We cannot say that those who give the vows Are causing hindrances to ordination!

We wish to actualise the 6 perfections, which begin with generosity and we yearn for conducive conditions, yet when we meet a beggar in front of us, we think twice about giving!

If one finds giving freely difficult, one can then start the practice by giving to loved-ones and then extend it to all living beings. Give according to living beings’ needs for some are materially poor, some spiritually poor by lacking Dharma, some need protection from harm and others need protection from committing negative deeds. Every sentient being should be the object of your generosity. When a partial, biased mind affects your generosity, a hindrance to your cultivation arises right there and must be guarded against.

Another example relates to the giving and receiving of vows. On the subject of giving vows, in the Theravadan path, the person granting the vows is emphasised i.e. the one who grants vows must have complete pure vows. For Mahayanic practitioner, the quality of the vows depends on the receiver. Whilst the pure ethics of the grantor of vows is important, the devotion and conviction of the recipient of the vows is more important – as long as he firmly believes he is receiving pure vows, he does indeed receive pure vows.

Verse 106

The beggars in this world are many, Attackers are comparatively few. For as I do not harm to others, Those who do me injury are rare.

There are numberless beings in relation to whom one can practice Dharma. When we consider all the people whom we know, we actually regard very few of them as enemies. And even fewer actually harm us.

Thus, when harm givers enter our lives, hold onto Shantideva’s advice – harm givers are as rare and precious like the Buddhas because if we can effectively cultivate patience and bodhicitta in relation to them, we are well on the way to enlightenment. If we seek to stop meeting harm givers, we need to stop planting the karmic seeds for it. We need to avoid a retaliatory attitude and erase the angry mind altogether. How? See the faults of anger and the real damage that anger brings to oneself and others; and instead, see the benefits of patience and compassion towards all, in particular the harm givers. Why? Because this is the only way to stop the circle of harm and negative karma from arising. The only way to stop experiencing recurring harm is to practice patience.

Like a quarrelling husband and wife: Past karma brought them together in marriage, yet they now fight all the time. The way to stop this karma of mutual harm to each other begins with the practice patience and compassion. By doing so, in future lives, this couple will meet again as virtuous, caring friends and not as hostile relations.

Verse 107

So like a treasure found at home, Enriching me without fatigue,
All enemies are helpers in my bodhisattva work And therefore they should be a joy to me.

All enemies are like a treasure found in one’s home. When an enemy wants to hurt you and you respond badly, there could be satisfaction in him seeing you get distressed! But if we can avert anger and respond with calm and kindness, that will make the person re-think and might even lead to the problem being solved. As for oneself, incredible merit. Think of the enemy as your helper in carrying out Bodhisattva’s deeds.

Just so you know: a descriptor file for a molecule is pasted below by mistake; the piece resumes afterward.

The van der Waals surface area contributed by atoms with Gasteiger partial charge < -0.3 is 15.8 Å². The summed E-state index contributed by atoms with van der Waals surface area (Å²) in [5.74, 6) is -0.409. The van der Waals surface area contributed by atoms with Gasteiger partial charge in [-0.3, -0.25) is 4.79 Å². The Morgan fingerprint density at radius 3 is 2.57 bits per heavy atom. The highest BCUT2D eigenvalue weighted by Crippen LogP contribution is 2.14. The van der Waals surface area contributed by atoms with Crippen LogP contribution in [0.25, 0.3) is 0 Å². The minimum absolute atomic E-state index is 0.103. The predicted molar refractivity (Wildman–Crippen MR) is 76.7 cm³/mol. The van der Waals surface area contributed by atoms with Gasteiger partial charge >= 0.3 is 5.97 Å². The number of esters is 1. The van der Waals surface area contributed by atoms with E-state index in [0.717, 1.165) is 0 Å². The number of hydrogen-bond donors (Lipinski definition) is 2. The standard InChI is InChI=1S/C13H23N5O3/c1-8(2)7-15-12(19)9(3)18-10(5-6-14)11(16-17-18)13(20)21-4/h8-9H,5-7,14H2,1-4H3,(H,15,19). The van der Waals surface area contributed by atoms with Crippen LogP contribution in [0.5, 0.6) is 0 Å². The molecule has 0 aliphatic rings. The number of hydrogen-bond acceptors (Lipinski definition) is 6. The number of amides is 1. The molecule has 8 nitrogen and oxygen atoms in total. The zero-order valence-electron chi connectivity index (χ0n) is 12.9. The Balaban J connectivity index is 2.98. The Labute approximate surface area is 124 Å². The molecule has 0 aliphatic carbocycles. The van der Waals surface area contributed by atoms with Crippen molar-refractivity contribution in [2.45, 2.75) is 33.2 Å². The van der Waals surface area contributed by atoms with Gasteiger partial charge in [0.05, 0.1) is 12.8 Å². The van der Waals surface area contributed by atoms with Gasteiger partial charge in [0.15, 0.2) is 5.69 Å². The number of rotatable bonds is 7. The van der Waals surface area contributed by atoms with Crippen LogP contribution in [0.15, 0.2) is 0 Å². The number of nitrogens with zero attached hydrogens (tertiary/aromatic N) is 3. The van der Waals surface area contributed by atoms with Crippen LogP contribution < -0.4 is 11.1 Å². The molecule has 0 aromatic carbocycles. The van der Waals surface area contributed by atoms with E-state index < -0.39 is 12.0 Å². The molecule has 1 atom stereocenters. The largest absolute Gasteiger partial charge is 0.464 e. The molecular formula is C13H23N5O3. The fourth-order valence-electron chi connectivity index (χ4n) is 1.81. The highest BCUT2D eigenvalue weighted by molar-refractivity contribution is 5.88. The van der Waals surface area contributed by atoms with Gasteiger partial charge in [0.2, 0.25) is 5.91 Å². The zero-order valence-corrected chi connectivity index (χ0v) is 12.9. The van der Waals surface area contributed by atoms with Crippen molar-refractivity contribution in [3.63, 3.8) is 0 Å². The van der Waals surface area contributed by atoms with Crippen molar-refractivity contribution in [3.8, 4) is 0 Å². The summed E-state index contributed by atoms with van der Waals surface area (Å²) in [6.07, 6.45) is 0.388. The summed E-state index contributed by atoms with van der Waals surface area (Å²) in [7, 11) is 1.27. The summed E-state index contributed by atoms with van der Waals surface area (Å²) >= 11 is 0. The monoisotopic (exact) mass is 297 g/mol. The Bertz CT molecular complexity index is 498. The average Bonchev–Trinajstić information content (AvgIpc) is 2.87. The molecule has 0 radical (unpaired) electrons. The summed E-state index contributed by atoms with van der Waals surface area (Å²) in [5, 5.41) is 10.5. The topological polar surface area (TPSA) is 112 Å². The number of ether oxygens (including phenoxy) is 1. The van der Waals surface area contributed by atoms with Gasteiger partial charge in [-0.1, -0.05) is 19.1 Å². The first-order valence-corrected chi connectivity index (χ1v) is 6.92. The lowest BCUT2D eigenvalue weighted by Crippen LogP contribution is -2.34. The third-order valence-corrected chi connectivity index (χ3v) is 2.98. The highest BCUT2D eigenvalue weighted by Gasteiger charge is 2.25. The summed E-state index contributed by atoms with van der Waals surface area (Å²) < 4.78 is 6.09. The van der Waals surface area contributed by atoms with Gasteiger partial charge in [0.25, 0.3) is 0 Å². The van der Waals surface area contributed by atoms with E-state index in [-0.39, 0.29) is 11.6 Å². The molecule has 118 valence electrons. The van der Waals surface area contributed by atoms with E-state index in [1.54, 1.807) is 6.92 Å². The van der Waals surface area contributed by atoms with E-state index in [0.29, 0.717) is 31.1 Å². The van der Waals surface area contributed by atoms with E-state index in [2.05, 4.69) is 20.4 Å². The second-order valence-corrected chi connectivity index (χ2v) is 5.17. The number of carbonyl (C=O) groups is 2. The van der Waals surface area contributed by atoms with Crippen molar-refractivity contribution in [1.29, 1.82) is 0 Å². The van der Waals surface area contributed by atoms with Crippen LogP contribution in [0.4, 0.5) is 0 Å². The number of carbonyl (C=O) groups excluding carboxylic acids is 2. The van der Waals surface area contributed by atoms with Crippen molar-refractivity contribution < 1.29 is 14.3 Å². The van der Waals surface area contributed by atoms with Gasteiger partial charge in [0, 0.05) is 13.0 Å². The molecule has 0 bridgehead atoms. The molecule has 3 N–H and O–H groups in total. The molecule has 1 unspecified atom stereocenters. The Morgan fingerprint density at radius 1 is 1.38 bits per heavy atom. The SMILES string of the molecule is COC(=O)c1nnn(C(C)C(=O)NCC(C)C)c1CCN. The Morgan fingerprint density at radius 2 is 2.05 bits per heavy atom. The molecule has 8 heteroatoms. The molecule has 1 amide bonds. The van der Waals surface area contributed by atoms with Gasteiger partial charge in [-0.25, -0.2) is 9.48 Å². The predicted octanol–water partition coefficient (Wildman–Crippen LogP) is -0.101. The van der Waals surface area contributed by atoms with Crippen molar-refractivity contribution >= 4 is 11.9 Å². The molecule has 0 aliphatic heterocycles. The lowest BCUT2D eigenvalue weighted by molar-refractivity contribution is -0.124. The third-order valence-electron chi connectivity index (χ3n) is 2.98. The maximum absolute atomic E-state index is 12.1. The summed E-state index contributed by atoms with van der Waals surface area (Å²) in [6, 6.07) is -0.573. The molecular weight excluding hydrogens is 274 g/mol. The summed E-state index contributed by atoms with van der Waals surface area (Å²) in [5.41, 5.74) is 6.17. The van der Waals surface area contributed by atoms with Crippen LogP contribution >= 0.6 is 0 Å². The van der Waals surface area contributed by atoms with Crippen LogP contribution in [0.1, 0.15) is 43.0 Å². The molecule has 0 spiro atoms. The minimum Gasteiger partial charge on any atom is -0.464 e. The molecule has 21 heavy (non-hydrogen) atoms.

Verse 108

The fruits of patience are for them and me, For both of us have brought it into being. And yet to them they must be offered first, For of my patience they have been the cause.

The fruit of patience is beneficial to both the giver and receiver of patience. By practising patience, the giver of patience accumulates vast merit and the receiver of patience is prevented from escalating his anger which will destroy all his merits. Merits, emotional strength, spiritual strength and enlightenment come from having to engage with difficult people and situations and therefore, we should give thanks to our enemies.

Verse 109

Yet if I say my foe should not be praised Since he did not intend to stimulate my patience, Why do I revere the sacred Doctrine, Cause indeed of my attainment?

Verse 110

This enemy conspired to harm me,” I protest, “And therefore should receive no honors.” But had he worked to help me, like a doctor, How could I have brought forth patience?

Verse 111

Because of those whose minds are full of anger, I engender patience in myself.
They are thus the cause of patience,
Fit for veneration, like the Doctrine.

Right now, one is miserly by feeling unhappy when enemies get praised; one might event think that one’s enemy should go to hell or lose their entire businesses. One is a Mahayana practitioner – think how the trouble maker has presented the jewel of opportunity to practice patience and Bodhisattva deeds and is thus, as kind as the Buddha.

Verse 112

The worlds of beings are a buddhafield,
Thus the Mighty Lord has taught.
For many who have sought the happiness of others Have gone beyond, attaining to perfection.

As stated in the Sutra of Perfection of Pure Aspiration, Buddha stated that past Buddhas and Bodhisattvas accomplished countless aeons of merits and gained ultimate realisations through the kindness of all sentient beings.

Verses 113

Thus the state of buddhahood depends On beings and the buddhas equally.
By what tradition is it then
That buddhas, but not beings, are revered?

Verse 114

Their aims are not, of course, the same,
But it is by their fruits that we should know them. And so we see the excellence of beings- Beings and the buddhas are indeed the same!

Enlightenment depends on both Buddhas and sentient beings.